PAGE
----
Play the music, Mr DJ
I have, in the last three to four years, seen a steady development in the number of urban venues promoting alternative styles in metros, writes Kris Correya.entertainment Updated: Jun 28, 2007 08:15 IST
As Australian Penelope Spencer gets ready to blend her vocals with percussionist Jonqui from Mumbai and DJ San from Delhi at Zenzi tonight, the electronic dance music (EDM) scene has progressed from a handful in India to a wider spectrum of artists/ musicians/ producers and DJs experimenting and collaborating together to form an electronically textured platform for an interesting future.
Not just limiting the movement to psytrance (not that I have anything against it), which used to be the only alternative EDM scene some years back, it moves quite healthily into other genres as well. The Internet has opened up vast resources of knowledge and awareness about EDM and Indian DJ/producers who want to think global and are not only dependent on local music labels to help push their creativity anymore. Being an international DJ does not just mean playing at weddings overseas like it did before (although I’m all for big fat Indian weddings), as there are a growing number of festivals around the globe that are showing keen interest in Indian talent.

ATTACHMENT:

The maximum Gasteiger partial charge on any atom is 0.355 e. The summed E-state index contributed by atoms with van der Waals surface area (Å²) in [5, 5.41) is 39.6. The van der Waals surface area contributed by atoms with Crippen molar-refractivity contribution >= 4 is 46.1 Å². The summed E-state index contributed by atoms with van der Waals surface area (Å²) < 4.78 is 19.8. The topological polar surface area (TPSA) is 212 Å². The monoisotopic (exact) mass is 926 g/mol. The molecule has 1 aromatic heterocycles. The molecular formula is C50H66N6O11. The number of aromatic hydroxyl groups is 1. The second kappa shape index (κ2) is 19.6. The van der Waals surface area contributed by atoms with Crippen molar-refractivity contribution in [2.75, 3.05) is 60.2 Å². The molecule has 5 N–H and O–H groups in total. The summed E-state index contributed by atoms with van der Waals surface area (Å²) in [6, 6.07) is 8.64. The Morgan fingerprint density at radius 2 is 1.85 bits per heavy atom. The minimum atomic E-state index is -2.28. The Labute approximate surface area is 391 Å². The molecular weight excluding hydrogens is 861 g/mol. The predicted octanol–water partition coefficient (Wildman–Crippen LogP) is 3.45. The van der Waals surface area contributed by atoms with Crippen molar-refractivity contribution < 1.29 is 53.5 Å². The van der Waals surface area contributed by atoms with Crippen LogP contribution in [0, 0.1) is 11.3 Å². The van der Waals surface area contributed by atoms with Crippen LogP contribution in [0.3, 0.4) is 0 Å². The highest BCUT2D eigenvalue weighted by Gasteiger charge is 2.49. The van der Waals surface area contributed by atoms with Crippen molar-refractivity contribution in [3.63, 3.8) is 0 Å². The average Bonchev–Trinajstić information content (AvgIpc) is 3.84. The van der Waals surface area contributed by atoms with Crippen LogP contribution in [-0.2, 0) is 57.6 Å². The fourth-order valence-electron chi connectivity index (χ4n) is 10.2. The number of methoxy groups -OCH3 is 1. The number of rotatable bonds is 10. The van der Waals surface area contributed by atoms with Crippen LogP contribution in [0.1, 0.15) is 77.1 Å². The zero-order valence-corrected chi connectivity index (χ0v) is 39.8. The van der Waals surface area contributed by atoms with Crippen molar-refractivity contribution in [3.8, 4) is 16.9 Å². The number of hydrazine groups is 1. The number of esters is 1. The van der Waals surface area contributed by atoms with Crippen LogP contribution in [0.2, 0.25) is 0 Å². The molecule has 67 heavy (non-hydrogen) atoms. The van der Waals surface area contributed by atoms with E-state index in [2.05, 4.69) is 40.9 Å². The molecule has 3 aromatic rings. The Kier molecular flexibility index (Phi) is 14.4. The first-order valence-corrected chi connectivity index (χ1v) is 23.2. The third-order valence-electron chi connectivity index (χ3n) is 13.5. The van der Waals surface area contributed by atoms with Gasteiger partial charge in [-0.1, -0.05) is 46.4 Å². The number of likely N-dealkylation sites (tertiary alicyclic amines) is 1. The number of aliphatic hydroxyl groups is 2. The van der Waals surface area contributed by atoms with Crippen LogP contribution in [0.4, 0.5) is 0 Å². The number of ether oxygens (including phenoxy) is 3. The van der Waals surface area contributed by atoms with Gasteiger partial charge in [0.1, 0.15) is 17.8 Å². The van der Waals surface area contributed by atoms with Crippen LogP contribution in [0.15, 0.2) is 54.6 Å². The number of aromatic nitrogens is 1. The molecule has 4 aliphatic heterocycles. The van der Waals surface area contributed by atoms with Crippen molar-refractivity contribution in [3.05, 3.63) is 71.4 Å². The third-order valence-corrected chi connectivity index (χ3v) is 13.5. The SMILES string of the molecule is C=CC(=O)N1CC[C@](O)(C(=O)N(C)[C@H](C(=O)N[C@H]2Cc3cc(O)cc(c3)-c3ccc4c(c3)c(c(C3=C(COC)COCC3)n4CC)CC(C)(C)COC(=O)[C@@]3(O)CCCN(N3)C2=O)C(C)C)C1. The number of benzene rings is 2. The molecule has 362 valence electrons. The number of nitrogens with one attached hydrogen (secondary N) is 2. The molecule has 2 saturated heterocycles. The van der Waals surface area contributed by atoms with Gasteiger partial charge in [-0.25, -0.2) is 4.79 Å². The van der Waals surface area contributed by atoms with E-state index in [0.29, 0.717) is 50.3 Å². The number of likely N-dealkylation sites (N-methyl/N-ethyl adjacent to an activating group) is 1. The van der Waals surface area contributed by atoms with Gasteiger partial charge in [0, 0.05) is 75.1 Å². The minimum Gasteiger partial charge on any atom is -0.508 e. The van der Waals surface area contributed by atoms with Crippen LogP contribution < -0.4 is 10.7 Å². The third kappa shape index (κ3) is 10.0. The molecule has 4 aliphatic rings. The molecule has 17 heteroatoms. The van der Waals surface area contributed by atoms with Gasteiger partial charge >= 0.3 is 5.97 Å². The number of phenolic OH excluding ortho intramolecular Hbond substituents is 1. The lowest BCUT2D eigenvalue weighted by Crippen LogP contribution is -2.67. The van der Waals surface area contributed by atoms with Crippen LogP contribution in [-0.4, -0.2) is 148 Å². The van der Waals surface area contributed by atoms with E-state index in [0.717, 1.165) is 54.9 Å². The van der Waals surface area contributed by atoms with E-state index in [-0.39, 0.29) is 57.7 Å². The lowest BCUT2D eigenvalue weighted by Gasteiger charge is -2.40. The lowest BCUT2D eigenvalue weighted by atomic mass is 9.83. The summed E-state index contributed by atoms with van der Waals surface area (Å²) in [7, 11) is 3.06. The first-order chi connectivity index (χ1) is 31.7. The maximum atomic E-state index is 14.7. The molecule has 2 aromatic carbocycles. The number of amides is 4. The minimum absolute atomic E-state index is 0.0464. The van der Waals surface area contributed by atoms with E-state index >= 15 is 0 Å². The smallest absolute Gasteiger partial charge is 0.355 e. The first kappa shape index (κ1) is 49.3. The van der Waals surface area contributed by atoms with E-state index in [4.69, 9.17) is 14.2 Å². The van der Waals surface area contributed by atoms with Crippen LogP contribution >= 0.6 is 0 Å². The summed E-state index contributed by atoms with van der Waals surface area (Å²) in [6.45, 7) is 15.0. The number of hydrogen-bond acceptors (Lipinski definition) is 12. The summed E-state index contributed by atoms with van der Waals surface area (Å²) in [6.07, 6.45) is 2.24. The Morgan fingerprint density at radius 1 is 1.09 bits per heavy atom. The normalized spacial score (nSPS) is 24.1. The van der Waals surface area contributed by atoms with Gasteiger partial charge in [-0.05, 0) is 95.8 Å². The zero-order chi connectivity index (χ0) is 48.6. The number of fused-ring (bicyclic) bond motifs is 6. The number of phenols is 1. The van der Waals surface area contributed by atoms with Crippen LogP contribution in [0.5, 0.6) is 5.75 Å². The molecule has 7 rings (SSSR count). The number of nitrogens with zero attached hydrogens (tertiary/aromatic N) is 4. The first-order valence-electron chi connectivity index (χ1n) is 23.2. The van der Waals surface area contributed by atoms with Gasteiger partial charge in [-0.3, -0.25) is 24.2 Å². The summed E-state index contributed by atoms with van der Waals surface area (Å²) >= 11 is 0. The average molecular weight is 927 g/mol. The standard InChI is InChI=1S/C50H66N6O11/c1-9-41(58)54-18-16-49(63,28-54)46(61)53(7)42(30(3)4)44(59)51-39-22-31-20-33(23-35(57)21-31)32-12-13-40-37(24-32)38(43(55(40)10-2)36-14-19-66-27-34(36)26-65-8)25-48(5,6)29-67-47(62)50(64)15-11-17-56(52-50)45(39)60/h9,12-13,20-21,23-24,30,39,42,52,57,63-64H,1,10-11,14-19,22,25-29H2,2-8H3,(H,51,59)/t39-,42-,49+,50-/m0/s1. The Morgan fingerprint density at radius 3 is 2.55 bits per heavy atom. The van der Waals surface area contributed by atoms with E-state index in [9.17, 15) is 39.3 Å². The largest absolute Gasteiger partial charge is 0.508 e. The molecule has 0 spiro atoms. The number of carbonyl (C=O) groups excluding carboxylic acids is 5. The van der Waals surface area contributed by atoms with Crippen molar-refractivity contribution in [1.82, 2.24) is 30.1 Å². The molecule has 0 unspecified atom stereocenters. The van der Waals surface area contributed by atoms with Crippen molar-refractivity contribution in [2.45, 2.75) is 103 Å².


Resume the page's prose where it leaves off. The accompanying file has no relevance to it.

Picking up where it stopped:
The Glastonbury music festival in UK, which has had enclosures for UK-based Asian artists for some time now, features Indian artists as well. The Lille3000 Festival held in France in November last year, had DJs and live acts from all around India on different nights, completely dedicated to showcasing urban Indian sounds.
These are just a couple of examples and there are definitely going to be more platforms such as these. Based on my experience as a regular playing DJ in India, I have, in the last three to four years, seen a steady development in the number of urban venues promoting alternative styles like breakbeat and glitch-based music, in metros like Mumbai and Delhi.
Though not as big, cities like Bangalore and Hyderabad have been pleasantly warm in their response to different styles of EDM as well. You can get versatile with music styles to create different moods. Genres like hip-hop, R&B, breakbeat, drum and bass, minimal, dubstep, which are not necessarily mainstream as Bollywood mixes are drawing growing audiences from all social structures and the EDM culture is getting increasingly wider, alternative and bohemian even as you read this.
Kris Correya is the resident DJ at Zenzi and a part of the Bhavishyawani Collective that performed at Lille3000 last year
First Published: Jun 28, 2007 08:07 IST